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Mashiara Sedai

Words of Radiance Discussion - Spoilers

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I was farther along than I remembered!  I just finished Chapter 34.

 

There's some good stuff here.

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It doesn't come out til the 6th here in the UK *jealous*

I got my copy on the 1st - looks like my local Waterstone's jumped the gun. Not had a chance to start reading it yet, though.

 

 

Interested to hear your thoughts on this one Mr Ares. I've pretty much given up after River of Souls & Alloy of Law.

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It doesn't come out til the 6th here in the UK *jealous*

I got my copy on the 1st - looks like my local Waterstone's jumped the gun. Not had a chance to start reading it yet, though.

 

 

Interested to hear your thoughts on this one Mr Ares. I've pretty much given up after River of Souls & Alloy of Law.

 

 

I gave up long before that Sut.

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You can't compare Brandon in WoT to his own works IMO.

 

 

I've gotten it today, so see ya all in a few days :biggrin:

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You can't compare Brandon in WoT to his own works IMO.

 

 

I've gotten it today, so see ya all in a few days :biggrin:

I agree. Brandon's solo work is very different. In WoT, he was forced to work within creative guidelines, with the characters and the world. These are all his own, and they are fantastic. Especially in regards to plot-twists, he is a master!

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You can't compare Brandon in WoT to his own works IMO.

Why not? If anything, how he performs under these different conditions makes for a more interesting comparison. Now, one of the most commonly cited selling points of Sanderson's work is his magic systems. Looking at his work in general, where he is at his best is with ideas - creating magic systems, worlds, playing with genre tropes, even plots and characters arcs. Where he fails is in the realisation of his ideas - his prose isn't great, his characters seldom come to life, and so on. He certainly understands the mechanics of writing a story, he just struggles to bring it to life.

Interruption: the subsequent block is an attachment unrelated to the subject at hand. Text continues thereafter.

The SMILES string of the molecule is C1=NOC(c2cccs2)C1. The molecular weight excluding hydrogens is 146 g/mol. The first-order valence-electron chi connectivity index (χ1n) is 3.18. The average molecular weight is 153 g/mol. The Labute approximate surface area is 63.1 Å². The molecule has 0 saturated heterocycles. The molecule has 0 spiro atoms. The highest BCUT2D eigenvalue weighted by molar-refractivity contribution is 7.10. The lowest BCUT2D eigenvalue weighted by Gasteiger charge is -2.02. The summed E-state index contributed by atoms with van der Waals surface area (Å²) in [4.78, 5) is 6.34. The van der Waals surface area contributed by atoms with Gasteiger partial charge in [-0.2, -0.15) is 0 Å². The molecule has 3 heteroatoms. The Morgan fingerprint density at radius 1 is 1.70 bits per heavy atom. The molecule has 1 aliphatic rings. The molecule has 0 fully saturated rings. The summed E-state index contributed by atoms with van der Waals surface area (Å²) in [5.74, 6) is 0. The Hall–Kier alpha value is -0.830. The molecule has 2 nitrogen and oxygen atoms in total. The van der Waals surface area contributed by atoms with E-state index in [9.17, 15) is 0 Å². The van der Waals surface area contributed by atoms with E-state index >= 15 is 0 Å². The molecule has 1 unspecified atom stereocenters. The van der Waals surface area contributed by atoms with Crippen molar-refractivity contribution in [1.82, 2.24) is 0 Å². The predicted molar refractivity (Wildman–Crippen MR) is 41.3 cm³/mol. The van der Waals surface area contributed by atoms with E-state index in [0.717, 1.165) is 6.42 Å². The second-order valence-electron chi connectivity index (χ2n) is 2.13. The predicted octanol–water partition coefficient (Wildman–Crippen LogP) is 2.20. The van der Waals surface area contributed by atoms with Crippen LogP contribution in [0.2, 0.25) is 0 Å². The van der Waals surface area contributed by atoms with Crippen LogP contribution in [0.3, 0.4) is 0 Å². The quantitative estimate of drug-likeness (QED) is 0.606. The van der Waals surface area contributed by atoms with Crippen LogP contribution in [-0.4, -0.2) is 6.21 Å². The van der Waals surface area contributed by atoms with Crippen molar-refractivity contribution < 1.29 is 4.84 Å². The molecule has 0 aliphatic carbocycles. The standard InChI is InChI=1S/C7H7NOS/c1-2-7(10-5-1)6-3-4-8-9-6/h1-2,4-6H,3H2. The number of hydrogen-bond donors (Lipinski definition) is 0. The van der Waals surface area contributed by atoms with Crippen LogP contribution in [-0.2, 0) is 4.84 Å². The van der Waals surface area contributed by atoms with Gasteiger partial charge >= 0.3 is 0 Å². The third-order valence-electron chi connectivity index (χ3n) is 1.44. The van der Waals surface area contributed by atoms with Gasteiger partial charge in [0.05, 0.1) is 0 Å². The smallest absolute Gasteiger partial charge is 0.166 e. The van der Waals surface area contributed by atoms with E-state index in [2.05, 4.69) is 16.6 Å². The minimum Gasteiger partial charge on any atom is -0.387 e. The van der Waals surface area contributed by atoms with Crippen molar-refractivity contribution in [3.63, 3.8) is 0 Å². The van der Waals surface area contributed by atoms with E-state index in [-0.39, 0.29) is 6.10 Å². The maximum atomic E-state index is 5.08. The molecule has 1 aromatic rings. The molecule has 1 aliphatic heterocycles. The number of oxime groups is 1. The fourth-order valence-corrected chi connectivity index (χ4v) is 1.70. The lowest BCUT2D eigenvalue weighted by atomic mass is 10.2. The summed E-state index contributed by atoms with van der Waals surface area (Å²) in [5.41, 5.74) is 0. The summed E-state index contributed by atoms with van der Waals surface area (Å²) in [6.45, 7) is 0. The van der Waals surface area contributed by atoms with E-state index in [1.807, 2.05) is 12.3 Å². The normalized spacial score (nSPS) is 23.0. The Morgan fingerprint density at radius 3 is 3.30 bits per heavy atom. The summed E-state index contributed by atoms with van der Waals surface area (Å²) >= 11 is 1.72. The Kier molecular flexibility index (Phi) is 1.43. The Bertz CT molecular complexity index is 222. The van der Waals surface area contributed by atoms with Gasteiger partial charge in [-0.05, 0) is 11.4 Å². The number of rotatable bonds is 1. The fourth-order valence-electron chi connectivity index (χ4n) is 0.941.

Now look at his WoT books in that light. He's forced primarily into the role of realising someone else's concepts, although he does have some of his own (such as Androl's character, and the Androl-Pevara bond), and this shows him at his weakest. Were the roles reversed, if RJ were completing Brandon's series, I think we'd have a stronger finish, and not jut because I think RJ is a better author, but because I think he's better at realising his concepts than Brandon (although CoT was a notable exception).

 

Let's take breaking Semi as an example - the concept was RJ's, the execution was BS's. Now, it's an idea that clearly fits with RJ's world (and in any other setting would surely be doomed to failure), but could easily fall flat on its face if mishandled. As it is, it doesn't really convince that Semi is broken so easily. Written differently, it could - it's a humiliating punishment, designed to bypass her scary image by treating her as a naughty child. Conceptually, it's sound and in keeping with RJ's world (which has always had a curious amount of spanking). If we look to Brandon's own works, where he's dealing with his own ideas, it's clear he has a very solid understanding of how, for example, Allomancy works, or the many ways in which the Dor can be channelled. The structure of Elantris (rotating between three POVs) works well, but of the characters he rotates between Raoden feels a little too perfect, Sarene feels more like a catalyst, and only Hrathen is an interesting character in his own right. This might be his first novel, but it's hardly atypical - in Mistborn, Elend becomes a king with a cool speech... which happens off screen, because the idea of how he becomes a king is fine, but to realise it truly you need a great speech that convinces people he should be a king (easier on film or TV, perhaps, where the actor's charisma could make up for any shortfall in the actual words). The end of Vin's story arc in Mistborn 3 was badly handled - her final actions in the book make sense, her motivations don't. Even in WoK, he hasn't changed - Dalinar doesn't really convince as this brutal, hard-drinking warlord turned into paragon of knightly virtue. It feels more like we're being told how he used to be, rather than getting an actual feeling that he was. He's capable of telling us that characters feel inner turmoil, not so good at letting us feel it too. Compare it to Daniel Abraham - by the end of the prologue to A Shadow In Summer, he's done more to get me invested in Otah, and why he makes the choice he does than Brandon has done for many major characters in his novels.